“It’s Not About You”

Negotiations occur every day.  Sometimes we negotiate with ourselves over simple tasks like going the gym in the morning, in the evening or not at all.  Cost-benefit analysis of each decision is usually based on preset goals and commitments.  When two parties negotiate, they ideally work towards mutual gain within a proposed project.  Knowing yourself and knowing your project from the outset sets the tone by determining direction and focus. When interviewed, Jenna Edwards, Producer of the film, “April Showers,” and Producing Advisor for The Film Method podcast, spoke about the importance of also knowing with whom you are negotiating. “Know your investor.  What do they want out of this project?  Are they the right fit for the project?  Look at it from their point of view.  What is their ultimate goal?”  Still, clearly defining what the project is and where it is going takes precedence.  But if either party does not understand or see the project’s vision, an end decision cannot be effectively met.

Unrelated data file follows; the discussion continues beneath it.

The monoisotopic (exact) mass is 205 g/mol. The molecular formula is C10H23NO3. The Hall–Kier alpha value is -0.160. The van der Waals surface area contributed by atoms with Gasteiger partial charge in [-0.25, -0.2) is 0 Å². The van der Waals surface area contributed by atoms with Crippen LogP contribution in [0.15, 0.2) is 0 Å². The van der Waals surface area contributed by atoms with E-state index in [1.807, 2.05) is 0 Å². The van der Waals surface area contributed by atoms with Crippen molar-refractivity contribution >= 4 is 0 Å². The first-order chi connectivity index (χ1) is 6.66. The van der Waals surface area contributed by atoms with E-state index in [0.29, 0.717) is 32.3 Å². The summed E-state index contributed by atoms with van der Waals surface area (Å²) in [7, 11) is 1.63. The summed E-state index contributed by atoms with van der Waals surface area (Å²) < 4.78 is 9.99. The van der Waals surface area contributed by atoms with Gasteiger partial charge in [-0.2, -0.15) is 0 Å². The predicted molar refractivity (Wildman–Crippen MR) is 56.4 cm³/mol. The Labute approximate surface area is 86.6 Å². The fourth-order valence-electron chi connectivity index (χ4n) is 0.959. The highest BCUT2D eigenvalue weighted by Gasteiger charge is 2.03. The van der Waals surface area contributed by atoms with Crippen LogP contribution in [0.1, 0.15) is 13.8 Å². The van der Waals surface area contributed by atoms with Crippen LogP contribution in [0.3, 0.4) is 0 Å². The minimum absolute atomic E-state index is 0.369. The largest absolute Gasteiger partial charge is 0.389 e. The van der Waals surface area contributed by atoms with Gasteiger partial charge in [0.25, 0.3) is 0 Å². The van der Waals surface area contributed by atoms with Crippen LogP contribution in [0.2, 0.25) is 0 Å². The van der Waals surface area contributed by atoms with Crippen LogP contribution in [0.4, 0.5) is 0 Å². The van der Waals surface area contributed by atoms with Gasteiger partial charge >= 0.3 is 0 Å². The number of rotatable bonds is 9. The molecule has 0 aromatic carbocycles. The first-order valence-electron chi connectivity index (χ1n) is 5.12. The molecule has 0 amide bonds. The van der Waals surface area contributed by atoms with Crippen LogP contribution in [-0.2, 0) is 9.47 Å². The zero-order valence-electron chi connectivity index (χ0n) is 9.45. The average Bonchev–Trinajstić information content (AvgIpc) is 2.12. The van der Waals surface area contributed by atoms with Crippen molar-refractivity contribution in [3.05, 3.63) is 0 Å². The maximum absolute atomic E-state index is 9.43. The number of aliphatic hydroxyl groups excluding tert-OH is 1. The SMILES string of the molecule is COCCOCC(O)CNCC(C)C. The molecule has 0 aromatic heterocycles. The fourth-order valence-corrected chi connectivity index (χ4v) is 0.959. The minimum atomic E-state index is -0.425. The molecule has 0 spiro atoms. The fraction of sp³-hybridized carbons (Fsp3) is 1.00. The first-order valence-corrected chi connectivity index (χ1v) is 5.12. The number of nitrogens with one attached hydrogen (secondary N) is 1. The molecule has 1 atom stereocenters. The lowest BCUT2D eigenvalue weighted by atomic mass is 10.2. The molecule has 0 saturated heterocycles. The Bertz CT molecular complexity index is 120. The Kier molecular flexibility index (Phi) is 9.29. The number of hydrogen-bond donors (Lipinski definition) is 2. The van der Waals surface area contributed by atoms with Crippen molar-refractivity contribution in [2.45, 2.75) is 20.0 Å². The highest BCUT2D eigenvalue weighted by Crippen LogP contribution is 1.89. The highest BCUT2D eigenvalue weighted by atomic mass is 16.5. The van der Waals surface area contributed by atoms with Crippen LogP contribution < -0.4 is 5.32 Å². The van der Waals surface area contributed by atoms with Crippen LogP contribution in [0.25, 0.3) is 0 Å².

5th Element Scene: Negotiation

Film productions often involve heightened emotions.  Many of the projects are personal in nature, and new filmmakers have a strong desire to land their “big break.”  But these elements have a tendency to cloud deal-making discussions.  You may have a well-known industry talent sitting in front of you, but if they aren’t the right fit for the project, it’s better to walk away than succumb to the emotions of the moment.  Instead, focus should rest on the interests of the project rather than the positions of parties involved.  Jenna advises filmmakers to follow their gut. “It’s not worth it if the deal doesn’t benefit the project.  You want to build on integrity first.  Trust your instinct.” Roger Fisher writes in Beyond Reason, “The difference between having a core concern ignored or met can be as important as having your nose underwater or above it.”  Building the wrong team on the wrong terms not only creates future hassles, but also increases the likelihood for conflict down the road.  Each party comes to the table with individual roles, goals and expectations, which should be respected with equality and autonomy, but deciding what is best for the project is paramount.  It can make the difference between the success and the failure of a film.


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